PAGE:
Ali spoke to Inoki through the wrestler’s interpreter and asked when the two would rehearse their scripted contest.
Inoki’s response? “There’s no rehearsal.”
A visibly shocked Ali quickly left the event, amid his customary histrionics, but also with concerns within his camp that the boxer could be seriously injured in a real contest with Inoki, thus endangering his $6 million showdown three months later with Ken Norton.
This set the stage for furious negotiations between the two camps on the basis of special mixed martial arts rules. It was agreed that Inoki would not be able to throw, grapple or tackle Ali and could only launch kicks with one knee on the canvas — essentially eliminating most of his fighting tactics. The results were predictably disastrous.
Other than the first 14 seconds of the first round, when Inoki ran across the ring and tried to land a flying kick on Ali, the wrestler spent the rest of the match on his backside, scooting about like an overturned crab, kicking furiously at Ali in an attempt to corner him. Ali spent most of the match taunting Inoki, challenging him to stand up and “fight like a man.”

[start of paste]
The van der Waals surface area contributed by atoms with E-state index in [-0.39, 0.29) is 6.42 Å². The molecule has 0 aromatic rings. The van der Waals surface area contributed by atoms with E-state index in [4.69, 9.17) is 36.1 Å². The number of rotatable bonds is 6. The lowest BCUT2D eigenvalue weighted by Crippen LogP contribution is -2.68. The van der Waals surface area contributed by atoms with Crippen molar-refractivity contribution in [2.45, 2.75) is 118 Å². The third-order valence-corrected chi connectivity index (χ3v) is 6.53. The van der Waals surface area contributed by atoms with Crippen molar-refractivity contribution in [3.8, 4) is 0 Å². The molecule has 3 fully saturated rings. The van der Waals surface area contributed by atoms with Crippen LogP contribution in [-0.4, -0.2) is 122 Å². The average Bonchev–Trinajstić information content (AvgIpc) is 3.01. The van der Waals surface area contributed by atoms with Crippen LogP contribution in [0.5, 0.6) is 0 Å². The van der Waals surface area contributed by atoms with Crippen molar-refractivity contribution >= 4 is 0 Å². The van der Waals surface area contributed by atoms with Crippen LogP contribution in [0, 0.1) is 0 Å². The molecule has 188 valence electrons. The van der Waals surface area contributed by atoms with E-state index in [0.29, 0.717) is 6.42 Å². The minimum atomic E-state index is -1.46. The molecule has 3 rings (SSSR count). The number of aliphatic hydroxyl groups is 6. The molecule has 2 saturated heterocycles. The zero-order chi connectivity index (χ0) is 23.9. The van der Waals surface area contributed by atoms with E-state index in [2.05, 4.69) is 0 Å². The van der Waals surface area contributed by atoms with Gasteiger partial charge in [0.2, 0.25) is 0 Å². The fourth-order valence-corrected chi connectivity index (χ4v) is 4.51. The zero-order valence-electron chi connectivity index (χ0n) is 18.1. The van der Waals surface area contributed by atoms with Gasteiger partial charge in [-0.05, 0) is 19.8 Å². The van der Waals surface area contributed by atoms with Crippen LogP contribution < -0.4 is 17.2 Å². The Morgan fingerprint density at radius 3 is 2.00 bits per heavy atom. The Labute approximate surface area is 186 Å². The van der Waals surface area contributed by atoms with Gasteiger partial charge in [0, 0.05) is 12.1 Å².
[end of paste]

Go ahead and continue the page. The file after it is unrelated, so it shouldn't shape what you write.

Ali threw just six punches, landing only two jabs. Fans in the arena booed what “action” did happen. Inoki kicked Ali about 60 times, cutting a shin and raising hematomas on the back of his legs. The fight did go the 15-round distance and was ruled a draw. Angry fans, some of whom paid $1,000 for ringside seats, showered the ring with debris and demanded their money back.
“Ali-Inoki was scripted, and it was a freak show,” said Jerry Izenberg, sports columnist emeritus at The Star-Ledger in New Jersey, who covered Ali’s entire career. “I didn’t go. I wouldn’t go across the street to see that.”